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I've edited your answer substantially. You repeated all your instructions (worse, in all caps). And I know you said you were on your phone, but we really value well-written answers here, so when you post something like that, you're essentially asking us to clean it up for you. We'd appreciate it if you could take the time to write a bit more cleanly in the future. –  Jefromi Jun 5 '13 at 6:46

Kenyon's clam fritter is the batter you need.I buy it online now because I can't find it anywhere else.Its just like the ones in Massachusetts.My mom makes chicken finger every Xmas with 1 pint of duck sauce bought from a Chinese food restaurant.Now I live out of state and need to make my own duck sauce:-(

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Are you referring to this product: kenyonsgristmill.com/catalog/item/4213695/4108420.htm –  SAJ14SAJ Mar 21 '13 at 11:13

The duck sauce is from the east coast (I lived in Boston 35 years and knew a woman who ran a Chinese restaurant.)

Applesauce, apple cider vinegar, sugar and soy sauce. I don't have the exact measurements written down; you can experiment with the ingredients. It must sit in fridge over night.

I just made a batch having found the recipe for east coast chicken fingers. Now I just need to find out how to get the fried rice dark like east coast.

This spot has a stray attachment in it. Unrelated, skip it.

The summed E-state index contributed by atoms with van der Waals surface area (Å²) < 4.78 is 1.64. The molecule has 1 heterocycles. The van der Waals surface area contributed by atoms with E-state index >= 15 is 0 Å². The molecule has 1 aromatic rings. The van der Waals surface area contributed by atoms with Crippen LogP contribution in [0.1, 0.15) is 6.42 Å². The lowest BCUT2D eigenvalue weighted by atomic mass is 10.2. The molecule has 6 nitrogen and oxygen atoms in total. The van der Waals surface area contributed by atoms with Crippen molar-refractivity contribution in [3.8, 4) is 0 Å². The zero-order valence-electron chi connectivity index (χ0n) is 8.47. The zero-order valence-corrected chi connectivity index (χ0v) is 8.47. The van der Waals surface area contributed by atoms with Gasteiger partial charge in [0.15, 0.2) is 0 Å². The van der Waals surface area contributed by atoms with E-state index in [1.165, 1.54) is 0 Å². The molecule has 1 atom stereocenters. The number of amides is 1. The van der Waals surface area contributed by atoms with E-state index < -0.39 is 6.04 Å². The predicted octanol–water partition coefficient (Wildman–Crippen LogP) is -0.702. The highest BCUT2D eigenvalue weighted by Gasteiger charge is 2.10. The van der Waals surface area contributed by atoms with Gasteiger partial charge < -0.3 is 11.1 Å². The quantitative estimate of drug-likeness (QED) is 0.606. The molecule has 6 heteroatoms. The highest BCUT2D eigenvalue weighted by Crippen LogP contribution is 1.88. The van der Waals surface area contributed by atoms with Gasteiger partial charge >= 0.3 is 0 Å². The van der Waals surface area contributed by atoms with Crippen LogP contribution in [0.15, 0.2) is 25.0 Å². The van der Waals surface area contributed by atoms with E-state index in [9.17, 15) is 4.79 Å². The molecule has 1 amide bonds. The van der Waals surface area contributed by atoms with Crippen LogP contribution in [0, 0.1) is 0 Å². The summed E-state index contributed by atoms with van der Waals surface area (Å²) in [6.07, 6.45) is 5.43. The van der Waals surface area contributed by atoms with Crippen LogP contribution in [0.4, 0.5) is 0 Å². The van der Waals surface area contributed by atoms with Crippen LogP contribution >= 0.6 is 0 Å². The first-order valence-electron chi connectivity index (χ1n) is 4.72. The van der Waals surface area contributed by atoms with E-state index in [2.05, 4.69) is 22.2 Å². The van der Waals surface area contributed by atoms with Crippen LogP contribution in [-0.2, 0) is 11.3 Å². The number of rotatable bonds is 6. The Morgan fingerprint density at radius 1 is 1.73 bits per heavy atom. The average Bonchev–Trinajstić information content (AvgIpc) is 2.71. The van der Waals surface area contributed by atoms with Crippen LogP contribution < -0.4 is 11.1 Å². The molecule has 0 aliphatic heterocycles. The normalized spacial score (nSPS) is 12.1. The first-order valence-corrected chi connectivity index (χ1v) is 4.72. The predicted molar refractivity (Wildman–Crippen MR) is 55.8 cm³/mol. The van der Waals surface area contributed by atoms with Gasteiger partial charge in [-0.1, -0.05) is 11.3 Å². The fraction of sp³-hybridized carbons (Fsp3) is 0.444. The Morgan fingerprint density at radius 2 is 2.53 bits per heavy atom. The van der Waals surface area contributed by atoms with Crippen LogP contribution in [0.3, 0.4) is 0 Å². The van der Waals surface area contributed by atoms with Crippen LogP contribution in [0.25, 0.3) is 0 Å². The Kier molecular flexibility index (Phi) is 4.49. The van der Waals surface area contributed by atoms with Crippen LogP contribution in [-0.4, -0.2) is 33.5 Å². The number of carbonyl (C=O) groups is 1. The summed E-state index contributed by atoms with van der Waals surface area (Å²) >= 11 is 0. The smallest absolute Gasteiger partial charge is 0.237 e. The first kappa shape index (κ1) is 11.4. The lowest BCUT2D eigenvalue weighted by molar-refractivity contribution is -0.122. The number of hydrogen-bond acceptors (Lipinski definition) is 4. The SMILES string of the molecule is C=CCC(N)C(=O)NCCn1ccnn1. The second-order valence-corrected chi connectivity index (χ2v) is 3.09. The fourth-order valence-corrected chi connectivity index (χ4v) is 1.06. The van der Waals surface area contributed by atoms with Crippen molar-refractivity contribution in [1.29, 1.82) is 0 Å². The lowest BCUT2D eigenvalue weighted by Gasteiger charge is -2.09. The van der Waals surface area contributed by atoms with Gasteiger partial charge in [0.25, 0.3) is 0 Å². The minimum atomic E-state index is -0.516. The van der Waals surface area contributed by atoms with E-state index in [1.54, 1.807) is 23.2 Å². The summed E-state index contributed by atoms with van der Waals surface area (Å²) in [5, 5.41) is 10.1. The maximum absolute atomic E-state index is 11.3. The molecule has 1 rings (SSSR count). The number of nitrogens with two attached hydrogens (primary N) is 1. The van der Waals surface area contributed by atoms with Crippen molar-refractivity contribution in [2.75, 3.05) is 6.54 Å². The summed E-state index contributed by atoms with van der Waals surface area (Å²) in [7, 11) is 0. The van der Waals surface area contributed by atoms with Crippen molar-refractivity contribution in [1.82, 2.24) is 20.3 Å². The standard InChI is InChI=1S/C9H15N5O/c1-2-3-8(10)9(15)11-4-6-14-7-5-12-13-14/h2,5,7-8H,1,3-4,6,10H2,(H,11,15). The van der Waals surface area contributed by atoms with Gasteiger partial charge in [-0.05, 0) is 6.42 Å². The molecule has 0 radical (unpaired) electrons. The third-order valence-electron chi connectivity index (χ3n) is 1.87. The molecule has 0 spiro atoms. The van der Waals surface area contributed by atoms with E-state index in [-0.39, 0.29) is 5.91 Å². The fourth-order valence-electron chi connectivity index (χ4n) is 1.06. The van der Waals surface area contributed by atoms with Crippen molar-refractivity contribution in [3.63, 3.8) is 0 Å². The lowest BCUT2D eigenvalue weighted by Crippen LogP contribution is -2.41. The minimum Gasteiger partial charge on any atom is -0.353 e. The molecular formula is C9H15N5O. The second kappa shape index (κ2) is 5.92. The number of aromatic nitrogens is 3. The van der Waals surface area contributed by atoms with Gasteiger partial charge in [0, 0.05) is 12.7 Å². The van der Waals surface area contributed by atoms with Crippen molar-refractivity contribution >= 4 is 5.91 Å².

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I have heard that the trick to the dark rice is "thick soy sauce". It's tough to find (I ended up buying a 3-pack on Amazon for way too much money). I've only experimented with it once or twice, but it did indeed make the rice much darker. I don't think it adds much of its own flavor, though. –  Dave Dec 9 '12 at 16:55

I know what he is talking about; being from Boston and Living in Phoenix myself for the last 10 years. West coast people just don't get what your trying to ask for, because its a different type of chinese food out here. They are similiar to the Sweet and sour pieces as someone suggested, but yet different and larger. This recipe is the closest i could find. Good luck

  • 1 1/2 c. flour
  • 2 tsp. baking powder
  • 2 tsp. salt
  • 1/4 tsp. pepper
  • 2 eggs
  • 3/4 c. milk
  • 1 1/2 tbsp. salad oil

Steps:

  1. Slice chicken in long thin strips.
  2. Dip in batter.
  3. Deep fry in vegetable oil.
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From personal experience:

  • 1 cup flour
  • 1.5 tsp baking powder
  • 1.5 tsp salt
  • 1/3 tsp pepper
  • 2 small eggs
  • 1/2 cup milk
  • 1.3 tbsp Virgin oil (Preferably)
  • 2 level tsp of sugar for taste and color

Blend well, then take a small strip of chicken and place it on top of batter. If it just sinks in a little bit and no more, then it's ready. If not, add more flour a little bit at a time to get this result. Oil should be about 300°F to start. If you want them double fried like the Chinese do, then get them very light brown and remove them for about 1/2 hour or longer, then up the oil to 360°F and finish them to a nice golden brown.